Aspen Meadows Resort: A Refuge for Both Mind and Spirit

A Bauhaus-inspired wonderland set on 40 acres in Aspen’s historic west end, Aspen Meadows Resort integrates art, landscape, and architecture to give you a taste of the Aspen Idea.

Aspen Meadows Resort
Photo courtesy of Aspen Meadows Resort.

When “Aspen” rolls off the tongue, it’s easy to conjure up images of pristine ski slopes or perhaps the pop of celebrity sightings. Yet, beyond these glamorous veneers, Aspen harbors a soul nourished by art, intellect, and a deep reverence for the natural world. This essence is epitomized at Aspen Meadows Resort on the sprawling Aspen Institute campus—within easy walking distance of downtown Aspen but existing in a world of its own.

In the mid-20th century, Walter Paepcke, a dreamer with an industrialist’s acumen, envisioned a more profound Aspen. Not merely a ski haven, but a serene refuge for both mind and spirit. A destination where nature’s masterpieces weren’t hung on walls but framed by windows. Where architecture wasn’t just shelter but a canvas for world-altering dialogues. Enter Herbert Bayer, a Bauhaus legend, beckoned by Paepcke to transform a serene 40-acre Aspen meadow into a sanctuary of inspiration. And Bayer, with his genius and finesse, didn’t disappoint, creating a property that can only be described as a “total work of art.”

Today, Aspen Meadows Resort’s newly renovated 98 guest suites, set in six Bauhaus-inspired buildings comprising the campus’s residential complex, are a living homage to Bayer’s masterpiece. Expansive windows beckon nature inside, where the color palette of reds, blues, and yellows nods to Bauhaus’ foundational color theory. The atmosphere is intensified by a curated series of monochrome photographs capturing the essence of Bauhaus by Ferenc Berko, an artist who made Aspen his muse in the ’60s. Mid-century originals like Eero Saarinen Tulip Tables and Bertoia Bird Chairs have been rejuvenated, now complemented with contemporary additions—like platform beds with integrated lighting and underneath storage. A “drop station” by the entrance offers a space for the outdoor paraphernalia that’s part and parcel of an Aspen escapade. Geometry and Bauhaus principles define the suites’ separate living and sleeping areas, complete with dedicated dining/work stations, pull-out sofas, walk-in spa showers, wet bars and kitchenettes, and balconies or patios. Modern comforts aren’t forgotten, with state-of-the-art heating and cooling solutions powered entirely by renewable energy.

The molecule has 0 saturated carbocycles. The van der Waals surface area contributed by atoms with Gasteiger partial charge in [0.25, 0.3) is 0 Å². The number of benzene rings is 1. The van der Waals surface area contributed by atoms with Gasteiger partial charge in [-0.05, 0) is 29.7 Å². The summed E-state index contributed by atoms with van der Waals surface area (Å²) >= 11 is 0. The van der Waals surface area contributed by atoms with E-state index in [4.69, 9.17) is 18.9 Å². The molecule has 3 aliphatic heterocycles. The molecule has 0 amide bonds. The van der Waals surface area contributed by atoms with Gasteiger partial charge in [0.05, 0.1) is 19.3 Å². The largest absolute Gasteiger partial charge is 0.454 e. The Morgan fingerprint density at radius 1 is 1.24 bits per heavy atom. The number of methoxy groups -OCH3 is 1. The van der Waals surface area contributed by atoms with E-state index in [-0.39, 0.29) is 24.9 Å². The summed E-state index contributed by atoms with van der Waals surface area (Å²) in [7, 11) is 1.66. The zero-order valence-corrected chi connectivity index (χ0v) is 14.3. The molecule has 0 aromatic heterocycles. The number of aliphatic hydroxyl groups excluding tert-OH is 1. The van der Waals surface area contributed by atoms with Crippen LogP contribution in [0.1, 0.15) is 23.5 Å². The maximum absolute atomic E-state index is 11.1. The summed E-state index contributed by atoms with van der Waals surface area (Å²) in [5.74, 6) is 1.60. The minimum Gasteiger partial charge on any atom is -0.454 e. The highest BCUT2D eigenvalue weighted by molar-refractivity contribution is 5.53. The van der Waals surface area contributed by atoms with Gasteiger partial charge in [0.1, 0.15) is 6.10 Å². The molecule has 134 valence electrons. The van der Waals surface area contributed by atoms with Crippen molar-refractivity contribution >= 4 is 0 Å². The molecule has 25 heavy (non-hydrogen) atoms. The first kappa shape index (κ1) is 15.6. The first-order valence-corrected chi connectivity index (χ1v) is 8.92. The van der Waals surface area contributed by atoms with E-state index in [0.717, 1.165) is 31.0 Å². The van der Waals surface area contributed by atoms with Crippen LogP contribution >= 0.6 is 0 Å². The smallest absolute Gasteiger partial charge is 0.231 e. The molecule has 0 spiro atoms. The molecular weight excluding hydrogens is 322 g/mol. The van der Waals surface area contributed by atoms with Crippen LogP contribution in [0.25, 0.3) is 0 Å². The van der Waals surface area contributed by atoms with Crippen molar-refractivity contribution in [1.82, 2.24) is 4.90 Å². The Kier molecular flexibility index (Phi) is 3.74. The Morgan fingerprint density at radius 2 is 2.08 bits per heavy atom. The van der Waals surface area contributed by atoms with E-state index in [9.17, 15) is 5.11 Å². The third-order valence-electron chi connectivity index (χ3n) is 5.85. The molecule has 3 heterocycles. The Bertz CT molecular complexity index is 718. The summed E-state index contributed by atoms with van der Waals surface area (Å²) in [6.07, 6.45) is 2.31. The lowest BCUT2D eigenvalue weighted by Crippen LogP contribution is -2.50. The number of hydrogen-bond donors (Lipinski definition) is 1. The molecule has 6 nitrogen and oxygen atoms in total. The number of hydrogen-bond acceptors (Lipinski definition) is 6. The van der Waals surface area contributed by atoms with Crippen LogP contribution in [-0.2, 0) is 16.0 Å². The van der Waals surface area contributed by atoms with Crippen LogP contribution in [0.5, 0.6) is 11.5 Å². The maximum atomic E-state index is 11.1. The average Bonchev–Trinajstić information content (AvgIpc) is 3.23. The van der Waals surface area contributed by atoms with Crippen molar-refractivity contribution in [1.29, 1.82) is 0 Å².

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All this set within the sprawling Aspen Meadows property—a verdant expanse interwoven with sculpted artworks and installations, a tennis club and health center, and more. Wandering its meandering pathways, guests discover Bayer’s holistic approach to design where the built environment and landscape merge. Interactive artworks dot the grounds, from earthworks and gardens to abstract sculptures, igniting contemplation and wonder. All of these elements harmoniously converge, making the resort not just a place to stay, but a living museum celebrating the potency of art, architecture, and design—the genesis of the Aspen Idea.

Plato's restaurant food
Photo courtesy of Aspen Meadows Resort.

Eat & Drink

Fine, hyperlocal cuisine featuring ingredients foraged from Aspen Meadow’s 40 acres, Plato’s restaurant serves daily brunch and dinner with a side of impeccable mountain views—soon to be enhanced when the restaurant unveils renovations this fall. Complimentary electric-powered shuttle service from Plato’s connects you with the great dining in Aspen’s downtown. The newly opened PARC Aspen, on Hyman Avenue, boasts both fine dining and a vibrant atmosphere replete with art, a mirrored bar area, and French farmhouse feel. If you go, the elk carpaccio is a must, the Colorado hybrid bass is divine, and the suckling pig is a work of art.

The Resnick Center for Herbert Bayer Studies
Photo courtesy of Aspen Meadows Resort.


The Resnick Center for Herbert Bayer Studies, a hub for the study of art and culture, is a testament to Bayer’s legacy at the Aspen Institute. Established in 2022, this Center honors Bayer’s contributions to the American Bauhaus movement and to the revitalization of modern-day Aspen. It’s a repository for Bayer’s diverse artistic contributions as well as an educational hub, promoting deep insights into art, design, and media. Free and open to the public, the Center also anchors the Aspen Institute’s visual arts program, with over 9,000 square feet of gallery space, outdoor installations, and the ongoing exhibition, Concept of a Visualist: Herbert Bayer’s World Geo-Graphic Atlas, which runs through April 2024.